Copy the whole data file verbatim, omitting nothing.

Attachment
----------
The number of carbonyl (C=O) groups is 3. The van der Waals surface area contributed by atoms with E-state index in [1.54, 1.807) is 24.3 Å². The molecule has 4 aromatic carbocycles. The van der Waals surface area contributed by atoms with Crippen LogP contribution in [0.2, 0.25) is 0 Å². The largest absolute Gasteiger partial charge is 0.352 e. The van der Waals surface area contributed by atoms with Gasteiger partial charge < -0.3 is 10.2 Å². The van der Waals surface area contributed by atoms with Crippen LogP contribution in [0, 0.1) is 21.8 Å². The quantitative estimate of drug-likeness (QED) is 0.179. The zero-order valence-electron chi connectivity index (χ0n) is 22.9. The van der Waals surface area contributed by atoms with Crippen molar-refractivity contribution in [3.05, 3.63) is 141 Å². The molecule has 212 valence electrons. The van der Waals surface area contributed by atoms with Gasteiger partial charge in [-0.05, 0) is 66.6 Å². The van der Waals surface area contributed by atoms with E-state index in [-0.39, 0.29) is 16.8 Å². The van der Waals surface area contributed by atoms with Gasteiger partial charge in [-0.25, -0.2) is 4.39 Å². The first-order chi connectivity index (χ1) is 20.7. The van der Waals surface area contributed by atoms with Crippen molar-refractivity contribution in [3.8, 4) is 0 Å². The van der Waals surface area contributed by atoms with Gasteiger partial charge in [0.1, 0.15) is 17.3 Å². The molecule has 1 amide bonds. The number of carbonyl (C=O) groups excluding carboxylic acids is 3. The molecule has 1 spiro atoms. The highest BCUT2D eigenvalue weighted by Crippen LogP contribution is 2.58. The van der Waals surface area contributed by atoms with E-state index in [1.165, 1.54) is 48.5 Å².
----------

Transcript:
The number of carbonyl (C=O) groups is 3. The van der Waals surface area contributed by atoms with E-state index in [1.54, 1.807) is 24.3 Å². The molecule has 4 aromatic carbocycles. The van der Waals surface area contributed by atoms with Crippen LogP contribution in [0.2, 0.25) is 0 Å². The largest absolute Gasteiger partial charge is 0.352 e. The van der Waals surface area contributed by atoms with Gasteiger partial charge < -0.3 is 10.2 Å². The van der Waals surface area contributed by atoms with Crippen LogP contribution in [0, 0.1) is 21.8 Å². The quantitative estimate of drug-likeness (QED) is 0.179. The zero-order valence-electron chi connectivity index (χ0n) is 22.9. The van der Waals surface area contributed by atoms with Crippen molar-refractivity contribution in [3.05, 3.63) is 141 Å². The molecule has 212 valence electrons. The van der Waals surface area contributed by atoms with Gasteiger partial charge in [-0.05, 0) is 66.6 Å². The van der Waals surface area contributed by atoms with E-state index in [-0.39, 0.29) is 16.8 Å². The van der Waals surface area contributed by atoms with Gasteiger partial charge in [-0.25, -0.2) is 4.39 Å². The first-order chi connectivity index (χ1) is 20.7. The van der Waals surface area contributed by atoms with Crippen molar-refractivity contribution in [3.8, 4) is 0 Å². The van der Waals surface area contributed by atoms with Gasteiger partial charge in [0.1, 0.15) is 17.3 Å². The molecule has 1 amide bonds. The number of carbonyl (C=O) groups excluding carboxylic acids is 3. The molecule has 1 spiro atoms. The highest BCUT2D eigenvalue weighted by Crippen LogP contribution is 2.58. The van der Waals surface area contributed by atoms with E-state index in [1.165, 1.54) is 48.5 Å².